2018 U of MN Cooperative Black Cutworm Trapping Network Report #3

Week of April 28-May 4, 2018

This newsletter is available in a print-friendly pdf format: 2018 Black Cutworm Network Report #3

Black cutworm moth captures throughout S. MN April 28-May 4Figure 1. Maximum black cutworm moth captures by county. April 27-May 4, 2018.

The past week brought rain and black cutworm (BCW) moths to many trap locations, both unwelcome. This is as large and widespread early-season influx of moths as we have seen for several years. 

Many counties have more than one trap operating. The reported maximum 2-night moth capture for all traps in a county during the week are shown in Figure 1.

Table 1 shows counties that reported significant (numbers indicating potential risk for economic damage to row crops) captures and dates.

Cottonwood, Faribault and Lac Qui Parle Counties had less than the 8 moths/2-night threshold but they caught 7, 6 and 6 respectively. Unfortunately, one of the Fillmore county traps could not be checked from April 30-May 4. It had 9 moths over that time.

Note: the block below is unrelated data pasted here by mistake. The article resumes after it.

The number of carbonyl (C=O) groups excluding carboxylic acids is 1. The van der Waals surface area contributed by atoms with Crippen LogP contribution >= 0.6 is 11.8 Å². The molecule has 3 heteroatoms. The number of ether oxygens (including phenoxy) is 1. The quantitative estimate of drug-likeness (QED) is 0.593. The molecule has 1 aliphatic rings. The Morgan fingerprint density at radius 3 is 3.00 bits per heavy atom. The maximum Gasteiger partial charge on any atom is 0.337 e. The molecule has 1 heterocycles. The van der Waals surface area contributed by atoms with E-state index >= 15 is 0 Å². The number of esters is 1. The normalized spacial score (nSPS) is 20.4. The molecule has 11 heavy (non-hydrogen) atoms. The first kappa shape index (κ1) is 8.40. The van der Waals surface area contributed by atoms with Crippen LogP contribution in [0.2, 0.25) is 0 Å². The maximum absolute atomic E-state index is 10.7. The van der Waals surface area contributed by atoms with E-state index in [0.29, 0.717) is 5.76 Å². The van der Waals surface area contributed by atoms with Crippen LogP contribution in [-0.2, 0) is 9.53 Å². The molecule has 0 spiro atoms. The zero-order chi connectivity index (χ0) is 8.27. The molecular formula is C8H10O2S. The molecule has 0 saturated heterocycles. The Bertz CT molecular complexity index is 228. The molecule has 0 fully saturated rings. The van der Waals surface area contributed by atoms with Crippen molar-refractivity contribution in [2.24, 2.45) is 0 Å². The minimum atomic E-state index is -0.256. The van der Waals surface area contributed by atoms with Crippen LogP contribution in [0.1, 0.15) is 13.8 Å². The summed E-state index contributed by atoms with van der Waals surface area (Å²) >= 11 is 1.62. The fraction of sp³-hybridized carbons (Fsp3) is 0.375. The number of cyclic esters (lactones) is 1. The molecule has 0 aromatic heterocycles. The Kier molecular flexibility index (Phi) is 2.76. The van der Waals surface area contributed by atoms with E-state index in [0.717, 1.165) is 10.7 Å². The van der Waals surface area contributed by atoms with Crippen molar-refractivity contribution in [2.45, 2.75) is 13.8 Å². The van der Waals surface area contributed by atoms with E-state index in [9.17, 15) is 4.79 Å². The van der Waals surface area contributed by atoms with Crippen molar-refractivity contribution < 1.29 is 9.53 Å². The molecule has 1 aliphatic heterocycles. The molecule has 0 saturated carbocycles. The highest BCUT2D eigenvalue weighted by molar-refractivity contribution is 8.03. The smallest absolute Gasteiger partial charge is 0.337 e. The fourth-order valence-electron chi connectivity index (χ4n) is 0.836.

There appears to be several migration events that we can use for a bio-fix (event to use as a starting point) for cutworm development. The first was the nights of April 29-30 but other systems look like they brought moths May 1 – 4th.  If you had thunderstorms pass through your area the past week, there is a chance it brought black cutworms with.

There appears to be several migration events that we can use for a bio-fix (event to use as a starting point) for cutworm development. The first was the nights of April 29-30 but other systems look like they brought moths May 1 – 4th.  If you had thunderstorms pass through your area the past week, there is a chance it brought black cutworms with.

signficant moth capture location and dates tableTable 1.  Significant moth capture locations and dates.

Previous black cutworm reports can be found at https://swroc.cfans.umn.edu/agricultural-programs/pest-management/black-cutworm-reporting-network .

Thanks to all of the cooperators who are maintaining traps and Minnesota Corn Research and Promotion Council for support.  This year, the cooperative trapping network running will be helpful in identifying black cutworm risk locations and timing.

Until next week,  

Bruce Potter and Travis Vollmer